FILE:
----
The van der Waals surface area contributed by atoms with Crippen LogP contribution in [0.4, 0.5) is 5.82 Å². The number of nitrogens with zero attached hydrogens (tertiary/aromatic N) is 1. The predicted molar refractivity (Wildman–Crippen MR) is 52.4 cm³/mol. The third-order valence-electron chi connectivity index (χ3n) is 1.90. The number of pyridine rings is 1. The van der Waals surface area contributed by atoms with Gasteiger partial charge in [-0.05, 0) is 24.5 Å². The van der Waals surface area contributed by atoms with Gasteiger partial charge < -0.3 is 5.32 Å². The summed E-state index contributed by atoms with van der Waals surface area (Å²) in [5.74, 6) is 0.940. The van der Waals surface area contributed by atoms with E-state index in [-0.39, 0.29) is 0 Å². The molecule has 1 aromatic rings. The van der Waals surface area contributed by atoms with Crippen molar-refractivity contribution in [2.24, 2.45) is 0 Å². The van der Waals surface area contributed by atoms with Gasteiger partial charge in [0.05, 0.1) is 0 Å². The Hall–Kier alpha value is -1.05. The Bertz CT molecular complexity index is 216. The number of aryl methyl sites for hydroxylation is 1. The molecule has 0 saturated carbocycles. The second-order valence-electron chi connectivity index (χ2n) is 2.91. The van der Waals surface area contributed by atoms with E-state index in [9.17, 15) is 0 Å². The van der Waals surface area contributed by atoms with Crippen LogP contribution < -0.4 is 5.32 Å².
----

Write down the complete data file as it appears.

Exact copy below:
The van der Waals surface area contributed by atoms with Crippen LogP contribution in [0.4, 0.5) is 5.82 Å². The number of nitrogens with zero attached hydrogens (tertiary/aromatic N) is 1. The predicted molar refractivity (Wildman–Crippen MR) is 52.4 cm³/mol. The third-order valence-electron chi connectivity index (χ3n) is 1.90. The number of pyridine rings is 1. The van der Waals surface area contributed by atoms with Gasteiger partial charge in [-0.05, 0) is 24.5 Å². The van der Waals surface area contributed by atoms with Gasteiger partial charge < -0.3 is 5.32 Å². The summed E-state index contributed by atoms with van der Waals surface area (Å²) in [5.74, 6) is 0.940. The van der Waals surface area contributed by atoms with E-state index in [-0.39, 0.29) is 0 Å². The molecule has 1 aromatic rings. The van der Waals surface area contributed by atoms with Crippen molar-refractivity contribution in [2.24, 2.45) is 0 Å². The van der Waals surface area contributed by atoms with Gasteiger partial charge in [0.05, 0.1) is 0 Å². The Hall–Kier alpha value is -1.05. The Bertz CT molecular complexity index is 216. The number of aryl methyl sites for hydroxylation is 1. The molecule has 0 saturated carbocycles. The second-order valence-electron chi connectivity index (χ2n) is 2.91. The van der Waals surface area contributed by atoms with E-state index in [9.17, 15) is 0 Å². The van der Waals surface area contributed by atoms with Crippen LogP contribution < -0.4 is 5.32 Å².